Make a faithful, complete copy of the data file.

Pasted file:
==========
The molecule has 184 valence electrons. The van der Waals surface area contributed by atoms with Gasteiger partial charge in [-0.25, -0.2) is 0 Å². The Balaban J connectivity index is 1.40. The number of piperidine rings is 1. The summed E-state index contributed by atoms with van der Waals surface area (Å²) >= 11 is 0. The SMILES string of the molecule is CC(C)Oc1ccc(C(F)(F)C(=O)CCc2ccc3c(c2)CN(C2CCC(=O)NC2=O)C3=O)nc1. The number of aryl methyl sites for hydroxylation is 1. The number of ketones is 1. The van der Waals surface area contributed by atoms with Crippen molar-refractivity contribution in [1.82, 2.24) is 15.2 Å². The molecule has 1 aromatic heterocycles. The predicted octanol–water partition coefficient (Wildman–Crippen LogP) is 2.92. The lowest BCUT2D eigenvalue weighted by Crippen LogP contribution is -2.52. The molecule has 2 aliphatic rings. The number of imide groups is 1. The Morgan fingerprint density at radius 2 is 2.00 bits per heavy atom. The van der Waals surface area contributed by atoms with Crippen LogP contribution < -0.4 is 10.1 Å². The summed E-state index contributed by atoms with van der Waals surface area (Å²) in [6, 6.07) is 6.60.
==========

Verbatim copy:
The molecule has 184 valence electrons. The van der Waals surface area contributed by atoms with Gasteiger partial charge in [-0.25, -0.2) is 0 Å². The Balaban J connectivity index is 1.40. The number of piperidine rings is 1. The summed E-state index contributed by atoms with van der Waals surface area (Å²) >= 11 is 0. The SMILES string of the molecule is CC(C)Oc1ccc(C(F)(F)C(=O)CCc2ccc3c(c2)CN(C2CCC(=O)NC2=O)C3=O)nc1. The number of aryl methyl sites for hydroxylation is 1. The number of ketones is 1. The van der Waals surface area contributed by atoms with Crippen molar-refractivity contribution in [1.82, 2.24) is 15.2 Å². The molecule has 1 aromatic heterocycles. The predicted octanol–water partition coefficient (Wildman–Crippen LogP) is 2.92. The lowest BCUT2D eigenvalue weighted by Crippen LogP contribution is -2.52. The molecule has 2 aliphatic rings. The number of imide groups is 1. The Morgan fingerprint density at radius 2 is 2.00 bits per heavy atom. The van der Waals surface area contributed by atoms with Crippen LogP contribution < -0.4 is 10.1 Å². The summed E-state index contributed by atoms with van der Waals surface area (Å²) in [6, 6.07) is 6.60.